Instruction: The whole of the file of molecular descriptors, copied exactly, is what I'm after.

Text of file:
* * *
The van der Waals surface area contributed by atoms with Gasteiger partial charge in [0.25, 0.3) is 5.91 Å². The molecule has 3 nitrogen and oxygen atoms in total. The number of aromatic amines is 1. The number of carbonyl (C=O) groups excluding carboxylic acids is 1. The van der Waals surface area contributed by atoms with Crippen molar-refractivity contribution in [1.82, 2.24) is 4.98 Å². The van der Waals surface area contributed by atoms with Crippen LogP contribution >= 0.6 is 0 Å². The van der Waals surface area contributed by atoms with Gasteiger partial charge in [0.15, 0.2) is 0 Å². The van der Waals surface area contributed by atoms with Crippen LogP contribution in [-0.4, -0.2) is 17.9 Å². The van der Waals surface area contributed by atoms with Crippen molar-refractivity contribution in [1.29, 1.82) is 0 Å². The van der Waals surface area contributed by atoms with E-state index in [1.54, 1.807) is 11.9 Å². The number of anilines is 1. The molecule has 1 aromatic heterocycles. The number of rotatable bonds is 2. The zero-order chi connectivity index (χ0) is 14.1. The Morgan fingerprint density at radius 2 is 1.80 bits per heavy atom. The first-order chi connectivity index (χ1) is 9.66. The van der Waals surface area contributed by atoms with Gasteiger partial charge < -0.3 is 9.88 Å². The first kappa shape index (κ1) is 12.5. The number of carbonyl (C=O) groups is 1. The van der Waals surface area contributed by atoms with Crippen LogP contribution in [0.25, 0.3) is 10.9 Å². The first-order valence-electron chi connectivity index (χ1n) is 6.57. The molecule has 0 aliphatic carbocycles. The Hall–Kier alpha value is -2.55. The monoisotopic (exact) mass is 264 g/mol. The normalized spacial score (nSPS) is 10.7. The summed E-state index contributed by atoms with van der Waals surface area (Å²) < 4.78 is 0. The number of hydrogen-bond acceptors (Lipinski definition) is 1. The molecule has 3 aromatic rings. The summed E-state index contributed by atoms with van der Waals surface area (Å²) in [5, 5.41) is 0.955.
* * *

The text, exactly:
The van der Waals surface area contributed by atoms with Gasteiger partial charge in [0.25, 0.3) is 5.91 Å². The molecule has 3 nitrogen and oxygen atoms in total. The number of aromatic amines is 1. The number of carbonyl (C=O) groups excluding carboxylic acids is 1. The van der Waals surface area contributed by atoms with Crippen molar-refractivity contribution in [1.82, 2.24) is 4.98 Å². The van der Waals surface area contributed by atoms with Crippen LogP contribution >= 0.6 is 0 Å². The van der Waals surface area contributed by atoms with Gasteiger partial charge in [0.15, 0.2) is 0 Å². The van der Waals surface area contributed by atoms with Crippen LogP contribution in [-0.4, -0.2) is 17.9 Å². The van der Waals surface area contributed by atoms with Crippen molar-refractivity contribution in [1.29, 1.82) is 0 Å². The van der Waals surface area contributed by atoms with E-state index in [1.54, 1.807) is 11.9 Å². The number of anilines is 1. The molecule has 1 aromatic heterocycles. The number of rotatable bonds is 2. The zero-order chi connectivity index (χ0) is 14.1. The Morgan fingerprint density at radius 2 is 1.80 bits per heavy atom. The first-order chi connectivity index (χ1) is 9.66. The van der Waals surface area contributed by atoms with Gasteiger partial charge < -0.3 is 9.88 Å². The first kappa shape index (κ1) is 12.5. The number of carbonyl (C=O) groups is 1. The van der Waals surface area contributed by atoms with Crippen LogP contribution in [0.25, 0.3) is 10.9 Å². The first-order valence-electron chi connectivity index (χ1n) is 6.57. The molecule has 0 aliphatic carbocycles. The Hall–Kier alpha value is -2.55. The monoisotopic (exact) mass is 264 g/mol. The normalized spacial score (nSPS) is 10.7. The summed E-state index contributed by atoms with van der Waals surface area (Å²) < 4.78 is 0. The number of hydrogen-bond acceptors (Lipinski definition) is 1. The molecule has 3 aromatic rings. The summed E-state index contributed by atoms with van der Waals surface area (Å²) in [5, 5.41) is 0.955.